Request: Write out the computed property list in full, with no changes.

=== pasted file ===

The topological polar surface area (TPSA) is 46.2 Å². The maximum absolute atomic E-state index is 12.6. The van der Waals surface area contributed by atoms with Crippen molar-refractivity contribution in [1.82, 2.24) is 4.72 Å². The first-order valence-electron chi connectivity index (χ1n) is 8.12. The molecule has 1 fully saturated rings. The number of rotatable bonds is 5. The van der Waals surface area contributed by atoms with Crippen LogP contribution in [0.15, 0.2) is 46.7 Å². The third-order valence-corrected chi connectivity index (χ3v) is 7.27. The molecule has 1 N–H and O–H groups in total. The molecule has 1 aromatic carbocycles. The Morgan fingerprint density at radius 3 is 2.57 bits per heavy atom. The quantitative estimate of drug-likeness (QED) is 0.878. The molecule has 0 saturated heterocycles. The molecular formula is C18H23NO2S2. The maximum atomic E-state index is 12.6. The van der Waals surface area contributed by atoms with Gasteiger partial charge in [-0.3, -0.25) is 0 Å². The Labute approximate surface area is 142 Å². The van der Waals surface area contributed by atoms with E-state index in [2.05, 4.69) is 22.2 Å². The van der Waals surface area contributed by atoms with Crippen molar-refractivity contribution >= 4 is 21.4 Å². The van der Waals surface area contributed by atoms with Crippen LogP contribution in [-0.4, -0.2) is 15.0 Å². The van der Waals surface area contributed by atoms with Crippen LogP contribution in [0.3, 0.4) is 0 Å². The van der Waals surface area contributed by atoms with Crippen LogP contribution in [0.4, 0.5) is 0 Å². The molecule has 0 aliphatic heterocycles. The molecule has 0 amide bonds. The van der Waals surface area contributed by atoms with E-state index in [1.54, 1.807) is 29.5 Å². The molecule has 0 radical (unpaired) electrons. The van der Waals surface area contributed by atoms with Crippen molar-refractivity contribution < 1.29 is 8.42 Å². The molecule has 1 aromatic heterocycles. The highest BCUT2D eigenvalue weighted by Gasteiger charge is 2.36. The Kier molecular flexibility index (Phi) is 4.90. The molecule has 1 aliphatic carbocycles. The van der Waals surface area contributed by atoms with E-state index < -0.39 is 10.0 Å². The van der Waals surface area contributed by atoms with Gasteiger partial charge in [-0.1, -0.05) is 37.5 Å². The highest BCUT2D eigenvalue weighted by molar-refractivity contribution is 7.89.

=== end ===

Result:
The topological polar surface area (TPSA) is 46.2 Å². The maximum absolute atomic E-state index is 12.6. The van der Waals surface area contributed by atoms with Crippen molar-refractivity contribution in [1.82, 2.24) is 4.72 Å². The first-order valence-electron chi connectivity index (χ1n) is 8.12. The molecule has 1 fully saturated rings. The number of rotatable bonds is 5. The van der Waals surface area contributed by atoms with Crippen LogP contribution in [0.15, 0.2) is 46.7 Å². The third-order valence-corrected chi connectivity index (χ3v) is 7.27. The molecule has 1 N–H and O–H groups in total. The molecule has 1 aromatic carbocycles. The Morgan fingerprint density at radius 3 is 2.57 bits per heavy atom. The quantitative estimate of drug-likeness (QED) is 0.878. The molecule has 0 saturated heterocycles. The molecular formula is C18H23NO2S2. The maximum atomic E-state index is 12.6. The van der Waals surface area contributed by atoms with Gasteiger partial charge in [-0.3, -0.25) is 0 Å². The Labute approximate surface area is 142 Å². The van der Waals surface area contributed by atoms with E-state index in [2.05, 4.69) is 22.2 Å². The van der Waals surface area contributed by atoms with Crippen molar-refractivity contribution >= 4 is 21.4 Å². The van der Waals surface area contributed by atoms with Crippen LogP contribution in [-0.4, -0.2) is 15.0 Å². The van der Waals surface area contributed by atoms with Crippen LogP contribution in [0.3, 0.4) is 0 Å². The van der Waals surface area contributed by atoms with Crippen LogP contribution in [0.4, 0.5) is 0 Å². The molecule has 0 aliphatic heterocycles. The molecule has 0 amide bonds. The van der Waals surface area contributed by atoms with E-state index in [1.54, 1.807) is 29.5 Å². The molecule has 0 radical (unpaired) electrons. The van der Waals surface area contributed by atoms with Crippen molar-refractivity contribution < 1.29 is 8.42 Å². The molecule has 1 aromatic heterocycles. The highest BCUT2D eigenvalue weighted by Gasteiger charge is 2.36. The Kier molecular flexibility index (Phi) is 4.90. The molecule has 1 aliphatic carbocycles. The van der Waals surface area contributed by atoms with E-state index < -0.39 is 10.0 Å². The van der Waals surface area contributed by atoms with Gasteiger partial charge in [-0.1, -0.05) is 37.5 Å². The highest BCUT2D eigenvalue weighted by molar-refractivity contribution is 7.89.